PSALM 2018 | DAY XXXVI

Read Psalm 139

We are spending the week ahead studying a well-known and often-quoted psalm. It’s a psalm that I have found to be used particularly in women’s ministry or when little ones are born. It’s a psalm that we understand to be all about the glory of our own form, the way in which God has knit us together, and the joy that comes from being made in God’s image. 

Let me say at the outset: this is not what Psalm 139 is about. 

This week we are focusing on a single psalm, Psalm 139. As we’ve traced the theme of supplication and submission in previous psalms, we will do so here as well. But it will look different than we might expect. This week, and with this psalm, we will need to do a little digging to discover what the psalmist is asking of God (supplication) and how he is giving himself over to God (submission). 

Read Psalm 139:1-6. What repeated words or themes arise? 

If you were to summarize these verses into a single attribute of God’s, what would it be?

David starts his psalm by declaring that God has searched him – God knows him inside and out. God also knows David’s agenda and schedule, how he spends his time, when he leaves his house and when he comes back home. More than that, God knows David’s thoughts – even at a distance! Before David knows what he is going to say, God knows what David is going to say. When David looks behind him, there God is. When he looks up ahead to the horizon, God’s there, too. These verses are an overwhelming recitation of God’s omniscience, the reality that God is all-knowing.

God’s omniscience is one of His incommunicable traits, meaning it is a trait that can be ascribed to God alone. Some of God’s communicable traits – traits that can be ascribed to God and man – are His attributes of mercy, justice, and love. We are called to emulate God’s communicable traits – in fact, it’s what Christian discipleship is about! But God’s incommunicable traits are the traits that God alone possesses, and when we run up against one of them, they should cause us to worship.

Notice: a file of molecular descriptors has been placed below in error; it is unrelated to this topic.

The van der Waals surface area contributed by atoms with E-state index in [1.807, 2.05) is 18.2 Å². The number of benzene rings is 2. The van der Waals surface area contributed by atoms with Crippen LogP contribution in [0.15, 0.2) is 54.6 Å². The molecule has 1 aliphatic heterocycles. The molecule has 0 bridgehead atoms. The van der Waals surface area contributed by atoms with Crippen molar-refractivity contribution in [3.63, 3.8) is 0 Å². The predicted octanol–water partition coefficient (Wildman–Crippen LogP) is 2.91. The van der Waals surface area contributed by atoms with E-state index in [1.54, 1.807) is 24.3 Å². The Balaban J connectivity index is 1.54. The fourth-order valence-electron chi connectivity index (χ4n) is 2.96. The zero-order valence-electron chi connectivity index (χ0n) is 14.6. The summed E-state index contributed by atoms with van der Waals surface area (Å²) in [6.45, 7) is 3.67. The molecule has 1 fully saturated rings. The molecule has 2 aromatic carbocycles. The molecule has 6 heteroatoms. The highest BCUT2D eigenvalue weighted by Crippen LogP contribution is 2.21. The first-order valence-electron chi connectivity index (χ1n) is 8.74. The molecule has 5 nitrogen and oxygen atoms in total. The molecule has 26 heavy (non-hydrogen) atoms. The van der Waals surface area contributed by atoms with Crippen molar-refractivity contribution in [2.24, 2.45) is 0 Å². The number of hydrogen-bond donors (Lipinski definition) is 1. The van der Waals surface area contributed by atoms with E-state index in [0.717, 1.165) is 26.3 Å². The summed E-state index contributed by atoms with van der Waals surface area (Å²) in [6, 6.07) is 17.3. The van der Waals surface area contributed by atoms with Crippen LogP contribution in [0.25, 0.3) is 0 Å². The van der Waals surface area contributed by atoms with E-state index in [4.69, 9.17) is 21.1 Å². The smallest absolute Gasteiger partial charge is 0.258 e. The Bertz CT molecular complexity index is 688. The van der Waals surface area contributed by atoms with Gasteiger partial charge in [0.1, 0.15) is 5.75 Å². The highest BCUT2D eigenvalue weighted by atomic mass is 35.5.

How might God’s omniscience in Psalm 139:1-6 cause you to worship? 

God alone knows everything. Like David says, there is not an iota of your life that God does not see in His omniscience. God knows you inside and out. God also knows your agenda and schedule, how you spend your time, when you leave your house and when you come back home. More than that, God knows your thoughts – even at a distance! Before you know what you are going to say, God knows what you are going to say. When you look behind you, there God is. When you look up ahead to the horizon, God’s there, too. 

Consider your life for a moment and the reality that God knows it intimately. How might you respond in worship? 

We can respond with David: Such knowledge is too wonderful for me! It is high – I cannot attain it! We, like, David, can fall at the feet of our God and praise Him for being unlike us in this way – God knows everything, and when we consider the fact that He is all-knowing, our brains can’t keep it in. It’s too weighty for our finite minds, too glorious for our created form. When we dip our toes in the first verses of this Psalm, it’s unmistakable: this Psalm is not about us, but about our glorious God!

Pray & Reflect:

Supplication: Confess to God that you are not all-knowing, that thoughts of Him are far too high for you to comprehend and worshipfully express.

Submission: Praise God for His omniscience! Praise Him that He knows all things, including every detail about you and your life. Thank Him that in His infinite knowledge He has sought out a personal relationship with you. 

Author: amygannett

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